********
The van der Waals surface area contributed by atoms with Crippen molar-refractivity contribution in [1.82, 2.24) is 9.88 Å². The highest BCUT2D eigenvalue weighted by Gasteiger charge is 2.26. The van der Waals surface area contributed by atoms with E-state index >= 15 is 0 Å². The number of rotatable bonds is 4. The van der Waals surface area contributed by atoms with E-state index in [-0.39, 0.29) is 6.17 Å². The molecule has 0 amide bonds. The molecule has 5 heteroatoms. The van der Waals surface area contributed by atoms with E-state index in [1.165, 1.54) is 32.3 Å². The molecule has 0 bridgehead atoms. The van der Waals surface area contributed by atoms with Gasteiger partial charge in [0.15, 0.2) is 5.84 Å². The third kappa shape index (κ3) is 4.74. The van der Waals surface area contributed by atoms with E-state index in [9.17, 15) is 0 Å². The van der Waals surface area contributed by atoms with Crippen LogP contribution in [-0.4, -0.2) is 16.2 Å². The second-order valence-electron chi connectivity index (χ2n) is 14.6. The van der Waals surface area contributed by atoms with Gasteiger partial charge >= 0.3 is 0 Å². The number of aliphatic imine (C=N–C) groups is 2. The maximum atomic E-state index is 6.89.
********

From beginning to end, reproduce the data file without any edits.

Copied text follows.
The van der Waals surface area contributed by atoms with Crippen molar-refractivity contribution in [1.82, 2.24) is 9.88 Å². The highest BCUT2D eigenvalue weighted by Gasteiger charge is 2.26. The van der Waals surface area contributed by atoms with E-state index >= 15 is 0 Å². The number of rotatable bonds is 4. The van der Waals surface area contributed by atoms with E-state index in [-0.39, 0.29) is 6.17 Å². The molecule has 0 amide bonds. The molecule has 5 heteroatoms. The van der Waals surface area contributed by atoms with E-state index in [1.165, 1.54) is 32.3 Å². The molecule has 0 bridgehead atoms. The van der Waals surface area contributed by atoms with Gasteiger partial charge in [0.15, 0.2) is 5.84 Å². The third kappa shape index (κ3) is 4.74. The van der Waals surface area contributed by atoms with E-state index in [9.17, 15) is 0 Å². The van der Waals surface area contributed by atoms with Crippen LogP contribution in [-0.4, -0.2) is 16.2 Å². The second-order valence-electron chi connectivity index (χ2n) is 14.6. The van der Waals surface area contributed by atoms with Gasteiger partial charge >= 0.3 is 0 Å². The number of aliphatic imine (C=N–C) groups is 2. The maximum atomic E-state index is 6.89.